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Transnational mobility, strong states and contested sovereignty: learning from the China–Taiwan context

Momesso, Lara; Lee, Chun-Yi

Authors

Lara Momesso



Abstract

Mobility across the Taiwan Strait has intensified since the border was opened in 1987. The cross-border social, cultural and economic exchanges, however, have remained closely embedded in the nationalistic logic specific to cross-Strait relations. Employing a state-centered approach and building on a comparative analysis of the interaction between Beijing and two groups of cross-Strait migrants (mainland spouses in Taiwan, and Taiwanese investors in China), this paper examines the various ways in which a state may still exert influence over migrant communities in a context of increased mobility and exchanges. This paper argues that the nation-state may still shape migrants’ experiences, particularly when sending and receiving governments have unresolved disputes. Under these conditions, state actors may use migrant communities to achieve their nationalistic goals.

Citation

Momesso, L., & Lee, C. (2017). Transnational mobility, strong states and contested sovereignty: learning from the China–Taiwan context. Asian and Pacific Migration Journal, 26(4), doi:10.1177/0117196817747102. ISSN 0117-1968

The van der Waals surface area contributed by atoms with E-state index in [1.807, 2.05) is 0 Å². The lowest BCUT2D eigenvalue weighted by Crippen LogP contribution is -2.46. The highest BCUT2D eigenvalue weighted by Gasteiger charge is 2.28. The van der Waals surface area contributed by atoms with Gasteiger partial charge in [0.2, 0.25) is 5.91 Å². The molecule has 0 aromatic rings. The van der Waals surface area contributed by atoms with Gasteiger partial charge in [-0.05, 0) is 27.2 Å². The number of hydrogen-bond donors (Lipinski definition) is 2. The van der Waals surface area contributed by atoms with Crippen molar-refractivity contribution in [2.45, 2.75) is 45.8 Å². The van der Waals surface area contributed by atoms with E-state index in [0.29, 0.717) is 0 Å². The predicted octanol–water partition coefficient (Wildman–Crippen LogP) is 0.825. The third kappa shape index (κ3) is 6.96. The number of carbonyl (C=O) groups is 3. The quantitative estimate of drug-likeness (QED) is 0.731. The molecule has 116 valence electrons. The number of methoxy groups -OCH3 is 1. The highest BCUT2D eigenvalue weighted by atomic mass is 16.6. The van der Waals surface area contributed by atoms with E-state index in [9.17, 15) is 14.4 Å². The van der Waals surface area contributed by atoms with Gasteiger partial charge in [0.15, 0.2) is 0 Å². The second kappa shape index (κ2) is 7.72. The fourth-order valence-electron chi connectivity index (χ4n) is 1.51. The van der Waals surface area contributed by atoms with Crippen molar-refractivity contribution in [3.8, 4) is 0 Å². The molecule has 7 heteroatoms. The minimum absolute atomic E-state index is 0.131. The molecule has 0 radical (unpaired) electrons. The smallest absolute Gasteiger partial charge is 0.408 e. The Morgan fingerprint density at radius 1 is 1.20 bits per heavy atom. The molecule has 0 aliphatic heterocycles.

Journal Article Type Article
Acceptance Date Nov 17, 2017
Online Publication Date Dec 15, 2017
Publication Date Dec 15, 2017
Deposit Date Dec 13, 2017
Publicly Available Date Dec 15, 2017
Journal Asian and Pacific Migration Journal
Electronic ISSN 0117-1968
Peer Reviewed Peer Reviewed
Volume 26
Issue 4
DOI https://doi.org/10.1177/0117196817747102
Keywords cross-Strait migrations, cross-Strait relations, state interests, nationalism, Lupeis, Taishangs
Public URL http://eprints.nottingham.ac.uk/id/eprint/48715
Publisher URL http://journals.sagepub.com/doi/abs/10.1177/0117196817747102
Copyright Statement Copyright information regarding this work can be found at the following address: http://eprints.nottingh.../end_user_agreement.pdf
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Copyright Statement
Copyright information regarding this work can be found at the following address: http://eprints.nottingham.ac.uk/end_user_agreement.pdf





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